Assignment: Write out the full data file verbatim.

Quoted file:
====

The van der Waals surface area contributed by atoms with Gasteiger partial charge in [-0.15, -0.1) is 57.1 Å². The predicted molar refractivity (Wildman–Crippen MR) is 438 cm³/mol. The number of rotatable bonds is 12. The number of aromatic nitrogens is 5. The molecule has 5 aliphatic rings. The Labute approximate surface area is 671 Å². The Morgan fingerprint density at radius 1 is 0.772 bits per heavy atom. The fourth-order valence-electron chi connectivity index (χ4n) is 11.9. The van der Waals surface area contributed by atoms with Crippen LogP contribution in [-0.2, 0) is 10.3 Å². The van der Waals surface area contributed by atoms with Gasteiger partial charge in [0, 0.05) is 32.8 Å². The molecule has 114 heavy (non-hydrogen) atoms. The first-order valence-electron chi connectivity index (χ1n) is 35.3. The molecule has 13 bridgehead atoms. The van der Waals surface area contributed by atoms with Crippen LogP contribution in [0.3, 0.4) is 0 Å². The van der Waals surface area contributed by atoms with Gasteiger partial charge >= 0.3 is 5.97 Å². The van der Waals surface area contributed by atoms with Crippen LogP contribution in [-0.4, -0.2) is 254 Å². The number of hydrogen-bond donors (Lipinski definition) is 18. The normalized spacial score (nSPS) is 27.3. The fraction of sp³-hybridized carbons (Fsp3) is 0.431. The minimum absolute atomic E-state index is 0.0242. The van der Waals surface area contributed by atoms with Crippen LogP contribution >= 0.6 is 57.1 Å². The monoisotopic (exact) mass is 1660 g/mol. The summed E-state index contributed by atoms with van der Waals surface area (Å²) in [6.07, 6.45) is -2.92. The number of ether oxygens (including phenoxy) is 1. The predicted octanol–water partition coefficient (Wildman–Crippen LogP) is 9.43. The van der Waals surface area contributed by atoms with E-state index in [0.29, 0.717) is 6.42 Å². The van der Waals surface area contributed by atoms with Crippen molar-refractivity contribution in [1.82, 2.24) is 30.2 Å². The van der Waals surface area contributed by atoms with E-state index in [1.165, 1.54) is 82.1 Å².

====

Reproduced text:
The van der Waals surface area contributed by atoms with Gasteiger partial charge in [-0.15, -0.1) is 57.1 Å². The predicted molar refractivity (Wildman–Crippen MR) is 438 cm³/mol. The number of rotatable bonds is 12. The number of aromatic nitrogens is 5. The molecule has 5 aliphatic rings. The Labute approximate surface area is 671 Å². The Morgan fingerprint density at radius 1 is 0.772 bits per heavy atom. The fourth-order valence-electron chi connectivity index (χ4n) is 11.9. The van der Waals surface area contributed by atoms with Crippen LogP contribution in [-0.2, 0) is 10.3 Å². The van der Waals surface area contributed by atoms with Gasteiger partial charge in [0, 0.05) is 32.8 Å². The molecule has 114 heavy (non-hydrogen) atoms. The first-order valence-electron chi connectivity index (χ1n) is 35.3. The molecule has 13 bridgehead atoms. The van der Waals surface area contributed by atoms with Crippen LogP contribution in [0.3, 0.4) is 0 Å². The van der Waals surface area contributed by atoms with Gasteiger partial charge >= 0.3 is 5.97 Å². The van der Waals surface area contributed by atoms with Crippen LogP contribution in [-0.4, -0.2) is 254 Å². The number of hydrogen-bond donors (Lipinski definition) is 18. The normalized spacial score (nSPS) is 27.3. The fraction of sp³-hybridized carbons (Fsp3) is 0.431. The minimum absolute atomic E-state index is 0.0242. The van der Waals surface area contributed by atoms with Crippen LogP contribution >= 0.6 is 57.1 Å². The monoisotopic (exact) mass is 1660 g/mol. The summed E-state index contributed by atoms with van der Waals surface area (Å²) in [6.07, 6.45) is -2.92. The number of ether oxygens (including phenoxy) is 1. The predicted octanol–water partition coefficient (Wildman–Crippen LogP) is 9.43. The van der Waals surface area contributed by atoms with E-state index in [0.29, 0.717) is 6.42 Å². The van der Waals surface area contributed by atoms with Crippen molar-refractivity contribution in [1.82, 2.24) is 30.2 Å². The van der Waals surface area contributed by atoms with E-state index in [1.165, 1.54) is 82.1 Å².